Electrical Muscle Stimulation to Aid Swallowing in Dysphagia
The purpose of this study is to determine the feasibility of using extrinsic laryngeal muscle stimulation to elevate the larynx in a manner similar to that which occurs during normal swallowing. This research will also determine whether laryngeal elevation will open the upper esophageal sphincter to assist with entry of the bolus into the esophagus. This protocol includes studies in normal volunteers and patients with swallowing disorders. The outcome of this study will be relevant to future use of neuromuscular stimulation for laryngeal elevation in patients with pharyngeal dysphagia....
|Official Title:||Feasibility of Neuromuscular Stimulation for Laryngeal Elevation During Swallowing|
|Study Start Date:||September 1999|
|Primary Completion Date:||August 2009 (Final data collection date for primary outcome measure)|
- To determine if stimulation of the extrinsic laryngeal muscles will elevate the larynx.
- To determine if augmentation of laryngeal elevation using intra-muscular stimulation will reduce the risk of aspiration in chronic pharyngeal dysphagia.
- To determine whether stimulation to induce laryngeal elevation assists with opening the upper esophageal sphincter both at rest and during swallowing.
- To determine whether laryngeal sensation is intact has bearing on the ability of patients with chronic dysphagia to trigger the onset of stimulation in synchrony with their own swallowing.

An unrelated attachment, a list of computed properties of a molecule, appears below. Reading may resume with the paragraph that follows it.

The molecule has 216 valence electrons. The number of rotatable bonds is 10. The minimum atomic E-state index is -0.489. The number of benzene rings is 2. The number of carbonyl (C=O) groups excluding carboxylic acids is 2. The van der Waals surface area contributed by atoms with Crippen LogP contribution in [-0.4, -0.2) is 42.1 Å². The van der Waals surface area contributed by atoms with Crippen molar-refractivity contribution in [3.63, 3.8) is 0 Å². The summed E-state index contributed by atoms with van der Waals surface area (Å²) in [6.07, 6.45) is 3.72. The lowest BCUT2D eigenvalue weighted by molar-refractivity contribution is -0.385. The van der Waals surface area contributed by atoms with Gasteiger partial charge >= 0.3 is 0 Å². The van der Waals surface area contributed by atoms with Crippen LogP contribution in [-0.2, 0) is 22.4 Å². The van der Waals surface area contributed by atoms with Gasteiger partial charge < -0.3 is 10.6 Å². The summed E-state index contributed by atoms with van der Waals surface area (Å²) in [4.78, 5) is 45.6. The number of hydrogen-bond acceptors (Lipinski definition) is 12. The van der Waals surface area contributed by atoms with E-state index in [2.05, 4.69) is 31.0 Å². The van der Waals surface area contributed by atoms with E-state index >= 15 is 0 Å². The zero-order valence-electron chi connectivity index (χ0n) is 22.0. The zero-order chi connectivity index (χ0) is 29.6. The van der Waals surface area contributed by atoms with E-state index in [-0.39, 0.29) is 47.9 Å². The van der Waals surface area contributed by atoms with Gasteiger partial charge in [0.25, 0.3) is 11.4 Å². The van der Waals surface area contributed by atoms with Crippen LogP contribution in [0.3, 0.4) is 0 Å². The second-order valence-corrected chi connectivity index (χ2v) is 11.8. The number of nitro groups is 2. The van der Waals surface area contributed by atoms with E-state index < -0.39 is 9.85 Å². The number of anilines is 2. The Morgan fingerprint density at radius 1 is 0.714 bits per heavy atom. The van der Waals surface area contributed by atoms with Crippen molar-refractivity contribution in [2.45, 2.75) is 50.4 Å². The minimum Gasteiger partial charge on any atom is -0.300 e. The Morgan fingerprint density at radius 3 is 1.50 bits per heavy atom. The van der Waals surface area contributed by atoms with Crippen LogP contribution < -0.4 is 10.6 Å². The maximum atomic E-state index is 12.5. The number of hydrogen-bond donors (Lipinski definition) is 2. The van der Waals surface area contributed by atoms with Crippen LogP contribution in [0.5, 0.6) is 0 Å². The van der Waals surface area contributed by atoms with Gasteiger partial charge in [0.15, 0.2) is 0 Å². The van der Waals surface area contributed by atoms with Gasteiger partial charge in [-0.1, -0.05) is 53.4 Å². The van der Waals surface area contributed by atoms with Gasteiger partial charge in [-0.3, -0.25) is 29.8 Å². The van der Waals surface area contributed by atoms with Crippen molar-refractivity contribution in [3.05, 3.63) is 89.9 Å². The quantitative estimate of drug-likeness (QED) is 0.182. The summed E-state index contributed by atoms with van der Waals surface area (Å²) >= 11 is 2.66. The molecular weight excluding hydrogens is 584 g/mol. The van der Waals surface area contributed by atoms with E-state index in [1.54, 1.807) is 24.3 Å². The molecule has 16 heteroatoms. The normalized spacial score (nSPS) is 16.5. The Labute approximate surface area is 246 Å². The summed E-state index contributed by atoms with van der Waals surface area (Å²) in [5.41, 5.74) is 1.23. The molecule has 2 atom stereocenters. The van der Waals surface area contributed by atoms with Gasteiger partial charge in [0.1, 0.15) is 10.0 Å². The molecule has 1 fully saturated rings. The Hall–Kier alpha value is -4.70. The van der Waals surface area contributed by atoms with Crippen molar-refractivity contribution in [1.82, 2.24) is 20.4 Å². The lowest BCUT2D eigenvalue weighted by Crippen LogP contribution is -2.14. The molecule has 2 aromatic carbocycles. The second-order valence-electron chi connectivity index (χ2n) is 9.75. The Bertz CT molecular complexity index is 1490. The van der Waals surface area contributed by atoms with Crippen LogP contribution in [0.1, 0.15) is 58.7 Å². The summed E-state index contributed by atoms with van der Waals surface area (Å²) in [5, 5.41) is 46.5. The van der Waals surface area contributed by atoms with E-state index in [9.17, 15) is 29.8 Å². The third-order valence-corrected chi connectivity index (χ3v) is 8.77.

- To contrast the effects of surface and intra-muscular stimulation on hyo-laryngeal movement at rest.
- To contrast the benefits of surface and intra-muscular stimulation on the risk or aspiration/penetration during swallowing.
Study Population: Both normal volunteers and patients with severe chronic pharyngeal dysphagia.
Design: Hooked wire electrodes and surface electrodes will be used to stimulate extrinsic muscles either alone or in combination both at rest and during swallowing while using videofluoroscopy to record hyo-laryngeal movement.
Outcome Measures: Kinematic analyses of hyo-laryngeal movements using image processing and marking from video-recordings will quantify movement with stimulation, manometric pressure recordings and cricopharyngeus electromyography will evaluate the effects of muscles stimulation on the upper esophageal sphincter function and blinded ratings of the degree of aspiration and penetration and clearance during swallowing will be conducted by speech-language pathologists to compare the effects of intra-muscular and surface stimulation on swallowing on risk of aspiration and penetration during swallowing.
Please refer to this study by its ClinicalTrials.gov identifier: NCT00001936
|United States, Maryland|
|National Institutes of Health Clinical Center, 9000 Rockville Pike|
|Bethesda, Maryland, United States, 20892|